But after all that biking, I couldn't face the thought of cooking anything, and I needed a drink. So I biked up to my almost-local, the Cedar Cottage Neighbourhood Pub.
Obligatory stock photo of the pub. I didn't take any pictures today. Sorry.

Why do I like this place? 

  1. Because your neighbourhood pub needs to feel like a comfy slipper, somewhere you could almost go to in your pyjamas, and Cedar Cottage feels like that. Also: 
  2. Big (gas) fireplace, if you can score a couch seat in front of it. 
  3. It's below street level, which is a nice quirk. You enter just off Kingsway, go down some stairs, and there you are. 
  4. It's the kind of place you can go to by yourself if you're a chick, and you probably won't get hassled.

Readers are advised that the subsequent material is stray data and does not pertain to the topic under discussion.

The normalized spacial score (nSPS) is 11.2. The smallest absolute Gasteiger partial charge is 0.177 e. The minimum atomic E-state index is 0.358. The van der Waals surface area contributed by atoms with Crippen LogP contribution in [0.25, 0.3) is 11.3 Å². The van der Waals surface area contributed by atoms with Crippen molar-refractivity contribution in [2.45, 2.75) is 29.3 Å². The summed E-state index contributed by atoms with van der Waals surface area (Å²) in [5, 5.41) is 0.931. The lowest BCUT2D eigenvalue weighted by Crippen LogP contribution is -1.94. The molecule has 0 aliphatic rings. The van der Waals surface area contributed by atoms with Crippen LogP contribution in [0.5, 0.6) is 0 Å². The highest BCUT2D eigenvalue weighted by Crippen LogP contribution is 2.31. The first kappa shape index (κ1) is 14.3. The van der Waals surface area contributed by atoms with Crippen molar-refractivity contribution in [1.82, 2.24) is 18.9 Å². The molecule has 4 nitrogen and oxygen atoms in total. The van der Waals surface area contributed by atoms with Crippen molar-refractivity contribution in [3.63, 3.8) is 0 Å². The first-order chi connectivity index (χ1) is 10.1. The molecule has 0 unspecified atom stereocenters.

5. They still have a cigarette machine. Not that I'll use it, but I like that it's there. 
  6. The food and drink are satisfying. Nothing fancy, just filling and affordable. I had the perogies, loaded with sausage, bacon and onions, and a sleeve of Lonetree Cider. I almost always have the perogies. Yum.
  7. It hasn't been renovated into hipster coolness yet. Long may it not be. You'll find a mix of folks, all of them decidedly uncool, just like you. And yeah, the decor is a bit grubby understated, but that's what keeps it unpretentious in there. 
Okay, I really hate the fact that there are around 20 TVs in there. (No, I'm not exaggerating. I counted at least 18.) But that's because I couldn't give a rat's ass about sports. If you do, you're gonna love it here. 

By my estimate, I was home within 10 minutes of leaving Cedar Cottage Neighbourhood Pub. That makes it officially my new local bar. Next time I have a crazy-epic-swimming-biking-accordion-adventure kind of a day, I'll see you there.